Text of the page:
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Vote on L.A. County Sheriff's Department oversight committee delayed

Los Angeles County supervisors held a heated discussion but postponed a vote Tuesday on a proposal to set up a permanent citizens commission to oversee the county sheriff's department, which is under federal scrutiny over allegations of abuse of inmates and poor conditions for the mentally ill.

The proposal is slated to return in three weeks for a vote, but a majority of board members indicated they opposed the plan.

County Supervisors Mark Ridley-Thomas and Gloria Molina called for the commission after the U.S. Department of Justice announced that its civil rights division would investigate treatment of mentally ill inmates. Separately, the FBI is probing allegations of excessive force and misconduct within the jails.

"Continued allegations of excessive force, significant litigation costs, and a moral imperative to ensure constitutional policing in the county’s jails and communities justifies the establishment of a permanent oversight entity without delay," Molina and Ridley-Thomas wrote.

Separately, the county is in the process of setting up an inspector general's office for the sheriff's department, at the recommendation of a temporary citizens commission that recently reviewed issues of jail violence.

Supervisors Zev Yaroslavsky and Don Knabe said that establishing a permanent citizens' commission was premature and the board should focus on getting the inspector general in place.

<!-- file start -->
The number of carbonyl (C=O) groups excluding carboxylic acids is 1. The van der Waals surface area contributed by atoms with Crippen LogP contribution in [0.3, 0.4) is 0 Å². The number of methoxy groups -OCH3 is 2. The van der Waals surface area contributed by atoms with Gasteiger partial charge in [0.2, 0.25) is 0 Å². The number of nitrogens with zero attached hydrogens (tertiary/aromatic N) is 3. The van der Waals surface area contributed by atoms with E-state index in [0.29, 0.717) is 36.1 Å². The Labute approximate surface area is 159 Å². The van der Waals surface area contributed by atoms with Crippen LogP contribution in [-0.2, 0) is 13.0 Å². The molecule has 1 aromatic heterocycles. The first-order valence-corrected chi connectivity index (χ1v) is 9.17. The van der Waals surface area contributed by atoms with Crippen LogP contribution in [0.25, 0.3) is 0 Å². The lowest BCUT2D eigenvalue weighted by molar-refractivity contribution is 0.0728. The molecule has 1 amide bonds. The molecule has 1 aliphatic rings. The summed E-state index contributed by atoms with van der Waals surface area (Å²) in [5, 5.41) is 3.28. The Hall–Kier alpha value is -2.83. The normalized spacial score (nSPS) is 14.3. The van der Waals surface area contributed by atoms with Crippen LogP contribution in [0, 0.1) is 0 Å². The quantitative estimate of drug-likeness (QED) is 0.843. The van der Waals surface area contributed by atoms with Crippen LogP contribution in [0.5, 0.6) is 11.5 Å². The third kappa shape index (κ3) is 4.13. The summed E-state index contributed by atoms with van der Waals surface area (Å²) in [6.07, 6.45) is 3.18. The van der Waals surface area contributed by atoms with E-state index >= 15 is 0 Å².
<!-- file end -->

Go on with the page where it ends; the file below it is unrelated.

"That is the linchpin, as far as I'm concerned, for how this board holds that department accountable," Yaroslavsky said. The recent ad hoc jail violence commission rejected a recommendation to set up a permanent citizens oversight commission, he said.

"They did not," Ridley-Thomas retorted.

"They did not recommend it," Yaroslavsky said. Ridley-Thomas and Molina argued that a permanent commission was needed to hasten the pace of reform in the sheriff's department.

"We simply have too much responsibility, too much on our plate, and I want to assert that the sheriff's department is too important to leave unattended," Ridley-Thomas said.

Molina said abuses in the department have been costly. The county paid $37 million to settle lawsuits relating to the sheriffs department in the 2012 fiscal year and $25 million in the first half of the 2013 fiscal year, she said.

The fifth supervisor, Michael D. Antonovich, did not speak on the issue, but his spokesman said he opposed it.

The proposal is slated to return to the board Oct. 8 for a vote. Ridley-Thomas' spokeswoman, Lisa Richardson, said "behind-the-scenes developments, particularly with regard to the U.S. Department of Justice ... within the next few weeks, could result in increased support for [a permanent] commission."


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